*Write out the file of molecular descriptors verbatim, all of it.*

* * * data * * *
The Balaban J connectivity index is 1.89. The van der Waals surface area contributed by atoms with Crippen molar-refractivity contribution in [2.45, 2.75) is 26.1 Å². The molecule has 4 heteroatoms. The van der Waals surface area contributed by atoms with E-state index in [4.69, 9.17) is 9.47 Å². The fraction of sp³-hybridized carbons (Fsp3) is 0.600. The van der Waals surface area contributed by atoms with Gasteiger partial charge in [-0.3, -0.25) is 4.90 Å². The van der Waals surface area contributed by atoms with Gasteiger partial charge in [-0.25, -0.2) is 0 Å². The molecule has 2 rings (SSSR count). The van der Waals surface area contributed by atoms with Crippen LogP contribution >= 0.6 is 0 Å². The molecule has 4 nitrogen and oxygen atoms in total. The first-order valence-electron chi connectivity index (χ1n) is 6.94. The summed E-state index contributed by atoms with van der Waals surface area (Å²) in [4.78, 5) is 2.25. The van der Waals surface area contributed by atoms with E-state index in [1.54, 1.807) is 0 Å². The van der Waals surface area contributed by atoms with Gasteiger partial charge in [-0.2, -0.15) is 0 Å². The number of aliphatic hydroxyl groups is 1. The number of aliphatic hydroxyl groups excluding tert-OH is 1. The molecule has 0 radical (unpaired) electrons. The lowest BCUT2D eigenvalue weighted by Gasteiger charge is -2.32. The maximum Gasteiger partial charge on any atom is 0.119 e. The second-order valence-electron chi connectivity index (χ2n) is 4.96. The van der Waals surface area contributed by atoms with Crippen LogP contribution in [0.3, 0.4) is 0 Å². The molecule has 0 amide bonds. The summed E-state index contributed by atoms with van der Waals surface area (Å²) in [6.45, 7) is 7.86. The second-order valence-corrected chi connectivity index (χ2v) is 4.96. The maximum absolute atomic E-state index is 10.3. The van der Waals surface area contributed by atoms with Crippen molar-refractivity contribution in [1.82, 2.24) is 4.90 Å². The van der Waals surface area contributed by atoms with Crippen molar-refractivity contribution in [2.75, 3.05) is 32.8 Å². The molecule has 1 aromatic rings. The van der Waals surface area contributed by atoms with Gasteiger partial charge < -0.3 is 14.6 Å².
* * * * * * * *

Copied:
The Balaban J connectivity index is 1.89. The van der Waals surface area contributed by atoms with Crippen molar-refractivity contribution in [2.45, 2.75) is 26.1 Å². The molecule has 4 heteroatoms. The van der Waals surface area contributed by atoms with E-state index in [4.69, 9.17) is 9.47 Å². The fraction of sp³-hybridized carbons (Fsp3) is 0.600. The van der Waals surface area contributed by atoms with Gasteiger partial charge in [-0.3, -0.25) is 4.90 Å². The van der Waals surface area contributed by atoms with Gasteiger partial charge in [-0.25, -0.2) is 0 Å². The molecule has 2 rings (SSSR count). The van der Waals surface area contributed by atoms with Crippen LogP contribution >= 0.6 is 0 Å². The molecule has 4 nitrogen and oxygen atoms in total. The first-order valence-electron chi connectivity index (χ1n) is 6.94. The summed E-state index contributed by atoms with van der Waals surface area (Å²) in [4.78, 5) is 2.25. The van der Waals surface area contributed by atoms with E-state index in [1.54, 1.807) is 0 Å². The van der Waals surface area contributed by atoms with Gasteiger partial charge in [-0.2, -0.15) is 0 Å². The number of aliphatic hydroxyl groups is 1. The number of aliphatic hydroxyl groups excluding tert-OH is 1. The molecule has 0 radical (unpaired) electrons. The lowest BCUT2D eigenvalue weighted by Gasteiger charge is -2.32. The maximum Gasteiger partial charge on any atom is 0.119 e. The second-order valence-electron chi connectivity index (χ2n) is 4.96. The van der Waals surface area contributed by atoms with Crippen LogP contribution in [0.3, 0.4) is 0 Å². The molecule has 0 amide bonds. The summed E-state index contributed by atoms with van der Waals surface area (Å²) in [6.45, 7) is 7.86. The second-order valence-corrected chi connectivity index (χ2v) is 4.96. The maximum absolute atomic E-state index is 10.3. The van der Waals surface area contributed by atoms with Crippen molar-refractivity contribution in [1.82, 2.24) is 4.90 Å². The van der Waals surface area contributed by atoms with Crippen molar-refractivity contribution in [2.75, 3.05) is 32.8 Å². The molecule has 1 aromatic rings. The van der Waals surface area contributed by atoms with Gasteiger partial charge < -0.3 is 14.6 Å².